A collection of “unhappy love stories”, 10 years in the making is in contention for New Zealand’s top fiction prize – though its author says she has already had her happy ever after.
Bug Week & Other Stories, the debut short-story collection by writer and poet Airini Beautrais, is one of four works shortlisted in the fiction category at the Ockham New Zealand Book Awards.
Beautrais told the Guardian that she was pleased to have made the shortlist, having been longlisted in the poetry category in the past. “When you’ve worked in one genre and then you try something new, it’s good to have that affirmation.”
Bug Week has been praised as “direct, hard-hitting, satirical and sometimes accusing … [with] a wry, somewhat cynical manner that provides both recognition and humour”.
Beautrais describes it as an “eclectic mix” of stories with feminist themes. “When I set out to write it, I was thinking I want to write love stories that go badly: unhappy love stories … That was just my experience of life.”
Over time her inspiration evolved into “the female experience, from girlhood through to middle age and end of life,” Beautrais says. “I was writing from that interest in stories of women, and all the good and bad that comes with that.”
The book becomes increasingly dark as the stories progress – though hopefully not ever without humour, she adds.
“I’ve always enjoyed black comedy and found it helpful to be able to laugh at stuff that’s unpleasant. If I’m working with dark or difficult material, I don’t want to be completely unhappy.”
Now, she says, she is “very, very happily single”, living in Whanganui with her two sons and their two cats: “It’s definitely a happy-ever-after.”
Beautrais supports her writing with full-time work as a science teacher; at the moment, she teaches nursing students. “There have been times in my life where I have worked part-time … and I’ve been able to write – and times when I haven’t.”
As a single parent, she says, “it’s always been a bit of a juggle.”
Short stories had been her “back-burner project” for the best part of a decade while she worked on poetry and at other jobs. “It took a lot of procrastinating” – and government support from Creative New Zealand – before she completed a collection, and more before she sent them to a publisher.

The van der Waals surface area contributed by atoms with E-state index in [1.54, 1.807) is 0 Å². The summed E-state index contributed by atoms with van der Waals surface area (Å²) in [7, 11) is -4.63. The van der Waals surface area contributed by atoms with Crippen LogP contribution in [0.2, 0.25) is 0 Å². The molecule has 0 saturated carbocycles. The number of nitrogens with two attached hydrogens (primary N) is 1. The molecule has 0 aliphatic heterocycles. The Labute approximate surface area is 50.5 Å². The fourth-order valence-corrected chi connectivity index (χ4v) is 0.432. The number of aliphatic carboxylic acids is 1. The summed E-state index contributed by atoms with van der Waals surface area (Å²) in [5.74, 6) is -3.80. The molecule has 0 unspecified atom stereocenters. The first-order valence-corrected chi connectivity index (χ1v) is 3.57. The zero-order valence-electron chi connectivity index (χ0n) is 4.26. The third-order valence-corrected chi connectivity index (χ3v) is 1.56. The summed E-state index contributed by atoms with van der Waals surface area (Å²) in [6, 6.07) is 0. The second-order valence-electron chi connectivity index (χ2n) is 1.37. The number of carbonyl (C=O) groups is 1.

Bug Week was selected for the Jann Medlicott Acorn Prize for Fiction from a long list of 10 books, chosen by four judges convened by writer Kiran Dass. It is nominated alongside two previous winners of the award – Catherine Chidgey (Remote Sympathy) and Pip Adam (Nothing to See) – as well as a past nominee, Brannavan Gnanalingam (Sprigs).
Beautrauis says it is “tough competition”, but that New Zealand’s literary community tends to come together over the event. “In the past, people are there almost as friends rather than competitors – it’s not daunting in that sense.”
Established in 1968, the Ockham New Zealand Book Awards are the country’s top literary honours, recognising achievement by New Zealanders in fiction, poetry, illustrated nonfiction and general nonfiction.
There are also four awards for debut authors and, at the judges’ discretion, those writing in te reo Māori.
Only the fiction prize comes with a large cash prize of $57,000. Beautrais says she has not given serious thought as to how she would spend the money, if she were to win – but home renovations come to mind. “We can all fantasise, eh?”
The winner will be announced at an awards ceremony on 12 May during the Auckland Writers Festival – though whether there will be an event is contingent on the pandemic alert level.
Should it end up being “award by Zoom,” Beautrais’ plan is to “wear a nice dress and have a nice bottle of wine on hand,” she says. “Even if you don’t win – it’s nice to have something to celebrate.”
The 2021 Ockham New Zealand Book Awards shortlist
Jann Medlicott Acorn Prize for Fiction
Bug Week & Other Stories by Airini Beautrais (Victoria University Press)
Nothing to See by Pip Adam (Victoria University Press)
Remote Sympathy by Catherine Chidgey (Victoria University Press)
Sprigs by Brannavan Gnanalingam (Lawrence & Gibson)
Mary and Peter Biggs Award for Poetry
Funkhaus by Hinemoana Baker (Victoria University Press)
Magnolia 木蘭 by Nina Mingya Powles (Seraph Press)
National Anthem by Mohamed Hassan (Dead Bird Books)
The Savage Coloniser Book by Tusiata Avia (Victoria University Press)
Booksellers Aotearoa New Zealand Award for Illustrated Nonfiction
An Exquisite Legacy: The Life and Work of New Zealand Naturalist G V Hudson by George Gibbs (Potton & Burton)
Hiakai: Modern Māori Cuisine by Monique Fiso (Godwit, Penguin Random House)
Marti Friedlander: Portraits of the Artists by Leonard Bell (Auckland University Press)
Nature – Stilled by Jane Ussher (Te Papa Press)
General Nonfiction Award
Specimen: Personal Essays by Madison Hamill (Victoria University Press)
Te Hāhi Mihinare |The Māori Anglican Church by Hirini Kaa (Bridget Williams Books)
The Dark is Light Enough: Ralph Hotere A Biographical Portrait by Vincent O’Sullivan (Penguin, Penguin Random House)
This Pākehā Life: An Unsettled Memoir by Alison Jones (Bridget Williams Books)